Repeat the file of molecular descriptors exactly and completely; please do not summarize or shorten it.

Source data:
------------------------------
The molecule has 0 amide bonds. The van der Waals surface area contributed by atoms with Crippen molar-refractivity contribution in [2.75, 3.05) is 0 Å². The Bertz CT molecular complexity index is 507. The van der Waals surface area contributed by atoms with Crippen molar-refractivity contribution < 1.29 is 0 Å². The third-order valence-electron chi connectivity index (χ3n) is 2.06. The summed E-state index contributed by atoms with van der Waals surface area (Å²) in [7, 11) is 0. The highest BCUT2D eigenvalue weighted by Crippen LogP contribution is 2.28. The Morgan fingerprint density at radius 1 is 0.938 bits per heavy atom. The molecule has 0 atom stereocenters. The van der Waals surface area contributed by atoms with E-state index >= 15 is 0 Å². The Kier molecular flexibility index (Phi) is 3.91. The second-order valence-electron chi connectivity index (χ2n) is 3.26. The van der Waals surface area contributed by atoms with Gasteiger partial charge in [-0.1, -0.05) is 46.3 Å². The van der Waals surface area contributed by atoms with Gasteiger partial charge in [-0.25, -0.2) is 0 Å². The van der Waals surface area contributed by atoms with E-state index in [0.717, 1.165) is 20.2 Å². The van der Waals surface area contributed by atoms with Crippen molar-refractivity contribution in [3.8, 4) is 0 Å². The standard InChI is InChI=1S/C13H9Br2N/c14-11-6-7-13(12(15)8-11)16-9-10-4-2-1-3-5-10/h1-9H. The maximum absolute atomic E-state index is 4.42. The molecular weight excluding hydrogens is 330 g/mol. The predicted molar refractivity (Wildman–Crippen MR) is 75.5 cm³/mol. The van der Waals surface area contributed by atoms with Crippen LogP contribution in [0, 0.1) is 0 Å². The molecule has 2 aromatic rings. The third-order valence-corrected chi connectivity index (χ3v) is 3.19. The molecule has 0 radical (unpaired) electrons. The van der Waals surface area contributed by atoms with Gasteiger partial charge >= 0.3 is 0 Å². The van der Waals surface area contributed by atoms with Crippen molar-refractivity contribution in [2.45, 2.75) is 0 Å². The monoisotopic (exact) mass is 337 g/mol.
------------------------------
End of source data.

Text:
The molecule has 0 amide bonds. The van der Waals surface area contributed by atoms with Crippen molar-refractivity contribution in [2.75, 3.05) is 0 Å². The Bertz CT molecular complexity index is 507. The van der Waals surface area contributed by atoms with Crippen molar-refractivity contribution < 1.29 is 0 Å². The third-order valence-electron chi connectivity index (χ3n) is 2.06. The summed E-state index contributed by atoms with van der Waals surface area (Å²) in [7, 11) is 0. The highest BCUT2D eigenvalue weighted by Crippen LogP contribution is 2.28. The Morgan fingerprint density at radius 1 is 0.938 bits per heavy atom. The molecule has 0 atom stereocenters. The van der Waals surface area contributed by atoms with E-state index >= 15 is 0 Å². The Kier molecular flexibility index (Phi) is 3.91. The second-order valence-electron chi connectivity index (χ2n) is 3.26. The van der Waals surface area contributed by atoms with Gasteiger partial charge in [-0.1, -0.05) is 46.3 Å². The van der Waals surface area contributed by atoms with Gasteiger partial charge in [-0.25, -0.2) is 0 Å². The van der Waals surface area contributed by atoms with E-state index in [0.717, 1.165) is 20.2 Å². The van der Waals surface area contributed by atoms with Crippen molar-refractivity contribution in [3.8, 4) is 0 Å². The standard InChI is InChI=1S/C13H9Br2N/c14-11-6-7-13(12(15)8-11)16-9-10-4-2-1-3-5-10/h1-9H. The maximum absolute atomic E-state index is 4.42. The molecular weight excluding hydrogens is 330 g/mol. The predicted molar refractivity (Wildman–Crippen MR) is 75.5 cm³/mol. The van der Waals surface area contributed by atoms with Crippen LogP contribution in [0, 0.1) is 0 Å². The molecule has 2 aromatic rings. The third-order valence-corrected chi connectivity index (χ3v) is 3.19. The molecule has 0 radical (unpaired) electrons. The van der Waals surface area contributed by atoms with Gasteiger partial charge >= 0.3 is 0 Å². The van der Waals surface area contributed by atoms with Crippen molar-refractivity contribution in [2.45, 2.75) is 0 Å². The monoisotopic (exact) mass is 337 g/mol.